Initially, I tried to just boot it, knowing that systemd is supposed to work with LSB init scripts, and ZFS has init scripts with carefully-planned dependencies. This was evidently not working, perhaps because /lib/systemd/systemd/ It turns out that systemd has a few assumptions that turn out to be less true with ZFS than otherwise. ZFS filesystems are normally not mounted via /etc/fstab; a ZFS pool has internal properties about which dataset gets mounted where (similar to LVM’s actions after a vgscan and vgchange -ay). Even though there are ordering constraints in the units, systemd is writing files to /var before /var gets mounted, resulting in the mount failing (unlike ext4, ZFS by default will reject an attempt to mount over a non-empty directory). Partly this due to the debian-fixup.service, and partly it is due to systemd reacting to udev items like backlight.
This problem was eventually worked around by doing zfs set mountpoint=legacy rpool/var, and then adding a line to fstab (“rpool/var /var zfs defaults 0 2”) for /var and its descendent filesystems.
This left the problem of /tmp; again, it wasn’t getting mounted soon enough. In this case, it required crypttab to be processed first, and there seem to be a lot of bugs in the crypttab processing in systemd (more on that below). I eventually worked around that by adding After=cryptsetup.target to the zfs-import-cache.service file. For /tmp, it did NOT work to put it in /etc/fstab, because then it tried to mount it before starting cryptsetup for some reason. It probably didn’t help that the system’s cryptdisks.service is a symlink to /dev/null, a fact I didn’t realize until after a lot of needless reboots.
Anyhow, one thing I stumbled across was poor console control with systemd. On numerous occasions, I had things like two cryptsetup processes trying to read a password, plus an emergency mode console trying to do so. I had this memorable line of text at one point:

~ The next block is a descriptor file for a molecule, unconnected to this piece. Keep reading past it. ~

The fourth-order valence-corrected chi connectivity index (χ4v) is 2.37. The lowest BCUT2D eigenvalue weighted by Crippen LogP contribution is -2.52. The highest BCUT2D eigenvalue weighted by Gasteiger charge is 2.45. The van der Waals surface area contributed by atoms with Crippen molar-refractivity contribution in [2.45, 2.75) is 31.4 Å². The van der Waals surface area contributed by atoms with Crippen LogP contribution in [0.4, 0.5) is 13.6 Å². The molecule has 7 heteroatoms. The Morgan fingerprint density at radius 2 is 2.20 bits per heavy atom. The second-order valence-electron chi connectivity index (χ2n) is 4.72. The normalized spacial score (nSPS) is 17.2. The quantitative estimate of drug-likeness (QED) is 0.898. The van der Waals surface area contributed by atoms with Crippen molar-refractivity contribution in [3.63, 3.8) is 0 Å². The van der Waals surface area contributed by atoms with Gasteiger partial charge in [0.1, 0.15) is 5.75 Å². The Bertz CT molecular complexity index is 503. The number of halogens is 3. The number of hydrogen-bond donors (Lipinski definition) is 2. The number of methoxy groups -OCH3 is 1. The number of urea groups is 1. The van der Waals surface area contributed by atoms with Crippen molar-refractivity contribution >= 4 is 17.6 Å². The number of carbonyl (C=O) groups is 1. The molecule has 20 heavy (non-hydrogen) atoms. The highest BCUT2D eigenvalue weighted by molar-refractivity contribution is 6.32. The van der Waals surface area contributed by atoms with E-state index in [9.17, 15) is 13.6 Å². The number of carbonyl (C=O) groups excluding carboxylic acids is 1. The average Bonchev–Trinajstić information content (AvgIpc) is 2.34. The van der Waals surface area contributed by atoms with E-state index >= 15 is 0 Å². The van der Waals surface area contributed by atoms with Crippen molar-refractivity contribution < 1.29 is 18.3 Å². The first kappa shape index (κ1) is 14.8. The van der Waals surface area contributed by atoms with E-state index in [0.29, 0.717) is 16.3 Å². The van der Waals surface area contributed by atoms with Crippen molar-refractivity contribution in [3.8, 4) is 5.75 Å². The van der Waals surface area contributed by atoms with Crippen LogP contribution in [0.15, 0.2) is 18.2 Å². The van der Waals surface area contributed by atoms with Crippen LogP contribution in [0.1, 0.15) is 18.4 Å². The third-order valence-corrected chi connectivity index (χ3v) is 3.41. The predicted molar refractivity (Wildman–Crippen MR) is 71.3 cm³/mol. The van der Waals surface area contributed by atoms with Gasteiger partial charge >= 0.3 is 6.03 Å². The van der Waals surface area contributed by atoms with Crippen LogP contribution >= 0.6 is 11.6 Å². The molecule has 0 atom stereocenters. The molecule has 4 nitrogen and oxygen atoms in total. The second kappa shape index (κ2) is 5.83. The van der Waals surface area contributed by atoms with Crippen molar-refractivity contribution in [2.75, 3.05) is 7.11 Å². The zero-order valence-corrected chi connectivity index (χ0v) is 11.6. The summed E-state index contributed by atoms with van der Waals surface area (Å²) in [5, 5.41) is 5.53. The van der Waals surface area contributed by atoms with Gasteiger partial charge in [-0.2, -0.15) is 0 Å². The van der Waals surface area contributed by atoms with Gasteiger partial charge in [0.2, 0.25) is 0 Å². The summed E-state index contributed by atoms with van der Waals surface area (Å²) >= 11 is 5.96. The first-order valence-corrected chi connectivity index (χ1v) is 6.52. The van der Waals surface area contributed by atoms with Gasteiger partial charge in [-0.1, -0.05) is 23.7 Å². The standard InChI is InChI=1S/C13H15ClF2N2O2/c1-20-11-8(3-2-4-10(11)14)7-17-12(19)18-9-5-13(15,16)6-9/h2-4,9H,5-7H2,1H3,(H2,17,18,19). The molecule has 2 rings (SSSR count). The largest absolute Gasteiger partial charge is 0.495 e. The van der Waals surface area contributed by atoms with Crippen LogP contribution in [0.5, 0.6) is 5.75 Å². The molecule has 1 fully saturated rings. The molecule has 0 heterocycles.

(or type Control-D to continue): Please enter passphrase for disk athena-crypttank (crypt)! [ OK ] Stopped Emergency Shell.
And here we venture into unsatisfying territory with systemd. One answer to this in IRC was to install plymouth, which apparently serializes console I/O. However, plymouth is “an attractive boot animation in place of the text messages that normally get shown.” I don’t want an “attractive boot animation”. Nevertheless, neither systemd-sysv nor cryptsetup depends on plymouth, so by default, the prompt for a password at boot is obscured by various other text.
Worse, plymouth doesn’t support serial consoles, so at the moment booting a system that uses LUKS with systemd over a serial console is a matter of blind luck of typing the right password at the right time.
In the end, though, the system booted and after a few more tweaks, the backlight buttons do their thing again. Whew!
Update 2014-10-13: uau pointed out that Plymouth is more than a bootsplash, and can work with serial consoles, despite the description of the package. I stand corrected on that. (It is still the case, however, that packages don’t depend on it where they should, and the default experience for people using cryptsetup is not very good.)
Well, I finally bit the bullet. My laptop, which runs jessie, got dist-upgraded for the first time in a few months. My brightness keys stopped working, and it no longer would suspend to RAM when the lid was closed, and upon chasing things down from XFCE to policykit, eventually it appears that suddenly major parts of the desktop breaks without systemd in jessie. Sigh.
So apt-get install systemd-sysv (and watch sysvinit-core get uninstalled) and reboot.
Only, my system doesn’t come back up. In fact, over several hours of trying to make it boot with systemd, it failed in numerous spectacular and hilarious (or, would be hilarious if my laptop would boot) ways. I had text obliterating the cryptsetup password prompt almost every time. Sometimes there were two processes trying to read a cryptsetup password at once. Sometimes a process was trying to read that while another one was trying to read an emergency shell password. Many times it tried to write to /var and /tmp before they were mounted, meaning they *wouldn’t* mount because there was stuff there.